How Accessible Is Your Business?

Since the introduction of the Equality Act 2010, employers are required to make reasonable adjustments to workplaces and premises so disabled and less able people can move around locations as easily as non-disabled people can.

While many businesses are not intentionally set up to be unwelcoming to those with a physical disability, a large number tend to be a challenge, simply because of building design – and often lack of understanding about where the challenges lie.



The first point of activity, entering the premises should be simple for any ability. Take a look at your entrance – are there any steps? Have you provided railings and grab bars? Perhaps the doors are difficult to open?

Here’s some simple problems you may miss, and some easy solutions to improve your access:

Steps into building Grab rails and railings for less able
Ramped entry option
Step or stair lift
Short rise platform lift
External platform lift to another floor
Heavy, large or tricky doors Automatic door openers
Press button openers
Smaller or lighter doors
Small doorway or corridors to entry Wider doors for wheelchairs



Offices are generally split over multiple floors, and retail locations can be tricky for the less mobile. Aside from increasing movement space (some ideas below), the main problem is generally getting between floors. Whilst there are quite a few options, a lift is generally the best choice.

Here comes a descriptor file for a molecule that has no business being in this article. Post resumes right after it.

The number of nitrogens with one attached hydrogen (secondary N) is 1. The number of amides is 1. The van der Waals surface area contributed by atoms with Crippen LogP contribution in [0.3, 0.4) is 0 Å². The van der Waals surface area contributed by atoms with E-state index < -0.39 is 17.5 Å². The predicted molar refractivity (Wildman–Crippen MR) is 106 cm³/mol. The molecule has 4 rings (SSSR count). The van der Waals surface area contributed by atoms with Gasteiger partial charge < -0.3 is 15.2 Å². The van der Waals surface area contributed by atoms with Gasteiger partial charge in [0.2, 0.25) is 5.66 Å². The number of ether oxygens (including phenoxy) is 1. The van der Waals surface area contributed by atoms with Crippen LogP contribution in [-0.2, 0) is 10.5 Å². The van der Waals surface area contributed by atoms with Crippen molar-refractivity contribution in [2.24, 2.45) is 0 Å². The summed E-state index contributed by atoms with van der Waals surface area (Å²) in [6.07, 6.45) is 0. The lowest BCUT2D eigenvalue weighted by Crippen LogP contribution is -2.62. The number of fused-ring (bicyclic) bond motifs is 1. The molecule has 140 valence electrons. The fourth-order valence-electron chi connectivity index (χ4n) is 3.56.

For general issues, here is a brief idea of problems and solutions for inside your premises:

Small or narrow movement areas Wider aisles, space between desks etc
Clear signage to make it easy to find way around quickly
Multi-floor use Lift between floors (see below)
High surfaces and items Lower desks, tables, shelves etc
Equipment with changeable heights
Doors Light doors or automatic openers
Press button openers
Glass panels in doors for visibility



An access lift is often the most reliable, familiar and common solution to accessibility problems at a business.There are a few options, dependant on space, budget and useage.

Escalators are often used in retail environments – with such high use, having a constant movement is ok. But for an office, the huge space and cost are unsuitable, and the constant movement uses alot of power for low use areas.

A stairlift is suitable if you have a very low use, single stairway, and space and appearance aren’t a big issue. Stairlifts are the lowest cost option and are familiar but are associated with homes generally.

A platform lift is a low cost, energy efficient equivalent for a conventional lift, and is ideal for most situations – though if you have over 6 floors or a very, very busy location (such as a hotel) then it may not be suitable.

A conventional lift is great for high use, tall buildings, but the cost and extra building works are often unsuitable for many businesses. These lifts are familiar to customers but cannot be moved, and take a long time to install.



Good For Bad For
Stairlift Single, short stairway
Plenty of space
Appearance not an issue
Very infrequent use
Less able
Low budget
Narrow stairways
Heavily curved or long stairs
Professional, clean appearance
High level of use
Platform Lift Up to 6 floors of travel
Any user
Low cost
Can be moved in future
Quick installation
Low cost maintenance
Can be used for goods
Over 6 floors
Very high level of use
Lower speed (0.15m/s)
Conventional Lift Very high use
Familiar environment
Long term building use/plans
Any user
Initial cost of lift
Extra building works required
Long lead and install time
Might want to move
High maintenance cost

Find out more about platform lifts with one of our experts – just call 01296 459 079 for advice, support and information.